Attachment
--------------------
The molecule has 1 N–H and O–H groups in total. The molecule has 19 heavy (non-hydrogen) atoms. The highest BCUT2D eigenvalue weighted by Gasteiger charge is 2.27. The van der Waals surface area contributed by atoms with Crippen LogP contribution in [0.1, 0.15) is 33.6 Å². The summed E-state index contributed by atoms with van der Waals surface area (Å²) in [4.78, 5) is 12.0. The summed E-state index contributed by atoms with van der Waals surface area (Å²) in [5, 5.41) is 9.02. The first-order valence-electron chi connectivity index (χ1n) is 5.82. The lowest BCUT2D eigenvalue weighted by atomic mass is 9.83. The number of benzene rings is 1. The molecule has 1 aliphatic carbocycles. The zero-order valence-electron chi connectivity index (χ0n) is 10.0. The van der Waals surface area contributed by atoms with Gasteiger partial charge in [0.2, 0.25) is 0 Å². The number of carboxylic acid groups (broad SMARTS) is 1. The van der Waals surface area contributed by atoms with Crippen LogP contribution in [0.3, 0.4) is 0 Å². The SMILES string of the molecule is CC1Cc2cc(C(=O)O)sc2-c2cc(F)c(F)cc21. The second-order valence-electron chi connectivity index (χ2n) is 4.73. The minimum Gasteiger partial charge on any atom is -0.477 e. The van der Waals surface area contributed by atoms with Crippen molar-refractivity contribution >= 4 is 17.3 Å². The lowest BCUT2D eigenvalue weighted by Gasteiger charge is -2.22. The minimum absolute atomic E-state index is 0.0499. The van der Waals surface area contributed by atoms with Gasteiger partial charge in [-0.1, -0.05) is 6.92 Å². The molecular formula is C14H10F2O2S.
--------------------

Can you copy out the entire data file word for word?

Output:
The molecule has 1 N–H and O–H groups in total. The molecule has 19 heavy (non-hydrogen) atoms. The highest BCUT2D eigenvalue weighted by Gasteiger charge is 2.27. The van der Waals surface area contributed by atoms with Crippen LogP contribution in [0.1, 0.15) is 33.6 Å². The summed E-state index contributed by atoms with van der Waals surface area (Å²) in [4.78, 5) is 12.0. The summed E-state index contributed by atoms with van der Waals surface area (Å²) in [5, 5.41) is 9.02. The first-order valence-electron chi connectivity index (χ1n) is 5.82. The lowest BCUT2D eigenvalue weighted by atomic mass is 9.83. The number of benzene rings is 1. The molecule has 1 aliphatic carbocycles. The zero-order valence-electron chi connectivity index (χ0n) is 10.0. The van der Waals surface area contributed by atoms with Gasteiger partial charge in [0.2, 0.25) is 0 Å². The number of carboxylic acid groups (broad SMARTS) is 1. The van der Waals surface area contributed by atoms with Crippen LogP contribution in [0.3, 0.4) is 0 Å². The SMILES string of the molecule is CC1Cc2cc(C(=O)O)sc2-c2cc(F)c(F)cc21. The second-order valence-electron chi connectivity index (χ2n) is 4.73. The minimum Gasteiger partial charge on any atom is -0.477 e. The van der Waals surface area contributed by atoms with Crippen molar-refractivity contribution >= 4 is 17.3 Å². The lowest BCUT2D eigenvalue weighted by Gasteiger charge is -2.22. The minimum absolute atomic E-state index is 0.0499. The van der Waals surface area contributed by atoms with Gasteiger partial charge in [-0.1, -0.05) is 6.92 Å². The molecular formula is C14H10F2O2S.